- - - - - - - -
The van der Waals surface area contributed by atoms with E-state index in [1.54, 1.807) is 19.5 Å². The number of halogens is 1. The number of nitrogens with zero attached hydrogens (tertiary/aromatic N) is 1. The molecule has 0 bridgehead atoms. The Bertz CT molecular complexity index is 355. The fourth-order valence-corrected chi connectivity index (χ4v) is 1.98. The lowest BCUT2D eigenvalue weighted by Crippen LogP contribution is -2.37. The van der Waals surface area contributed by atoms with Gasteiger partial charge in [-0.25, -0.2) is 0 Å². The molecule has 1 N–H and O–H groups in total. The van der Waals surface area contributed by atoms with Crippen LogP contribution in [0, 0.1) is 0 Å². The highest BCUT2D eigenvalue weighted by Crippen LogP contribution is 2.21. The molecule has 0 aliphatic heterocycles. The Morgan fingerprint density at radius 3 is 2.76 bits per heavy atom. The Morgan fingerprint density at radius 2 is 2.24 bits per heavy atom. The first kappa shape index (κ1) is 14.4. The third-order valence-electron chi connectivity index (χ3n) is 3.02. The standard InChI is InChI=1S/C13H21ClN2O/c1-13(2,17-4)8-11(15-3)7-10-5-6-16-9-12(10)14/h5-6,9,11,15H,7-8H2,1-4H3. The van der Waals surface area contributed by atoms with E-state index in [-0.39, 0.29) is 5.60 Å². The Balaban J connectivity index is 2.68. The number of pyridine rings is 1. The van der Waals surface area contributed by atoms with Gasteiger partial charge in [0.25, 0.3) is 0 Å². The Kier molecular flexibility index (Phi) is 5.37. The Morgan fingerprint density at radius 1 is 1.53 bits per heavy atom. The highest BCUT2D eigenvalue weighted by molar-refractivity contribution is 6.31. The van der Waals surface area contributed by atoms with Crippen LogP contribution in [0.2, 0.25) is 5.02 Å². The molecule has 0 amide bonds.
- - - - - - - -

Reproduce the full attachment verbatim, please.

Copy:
The van der Waals surface area contributed by atoms with E-state index in [1.54, 1.807) is 19.5 Å². The number of halogens is 1. The number of nitrogens with zero attached hydrogens (tertiary/aromatic N) is 1. The molecule has 0 bridgehead atoms. The Bertz CT molecular complexity index is 355. The fourth-order valence-corrected chi connectivity index (χ4v) is 1.98. The lowest BCUT2D eigenvalue weighted by Crippen LogP contribution is -2.37. The van der Waals surface area contributed by atoms with Gasteiger partial charge in [-0.25, -0.2) is 0 Å². The molecule has 1 N–H and O–H groups in total. The van der Waals surface area contributed by atoms with Crippen LogP contribution in [0, 0.1) is 0 Å². The highest BCUT2D eigenvalue weighted by Crippen LogP contribution is 2.21. The molecule has 0 aliphatic heterocycles. The Morgan fingerprint density at radius 3 is 2.76 bits per heavy atom. The Morgan fingerprint density at radius 2 is 2.24 bits per heavy atom. The first kappa shape index (κ1) is 14.4. The third-order valence-electron chi connectivity index (χ3n) is 3.02. The standard InChI is InChI=1S/C13H21ClN2O/c1-13(2,17-4)8-11(15-3)7-10-5-6-16-9-12(10)14/h5-6,9,11,15H,7-8H2,1-4H3. The van der Waals surface area contributed by atoms with E-state index in [-0.39, 0.29) is 5.60 Å². The Balaban J connectivity index is 2.68. The number of pyridine rings is 1. The van der Waals surface area contributed by atoms with Gasteiger partial charge in [0.25, 0.3) is 0 Å². The Kier molecular flexibility index (Phi) is 5.37. The Morgan fingerprint density at radius 1 is 1.53 bits per heavy atom. The highest BCUT2D eigenvalue weighted by molar-refractivity contribution is 6.31. The van der Waals surface area contributed by atoms with Crippen LogP contribution in [0.2, 0.25) is 5.02 Å². The molecule has 0 amide bonds.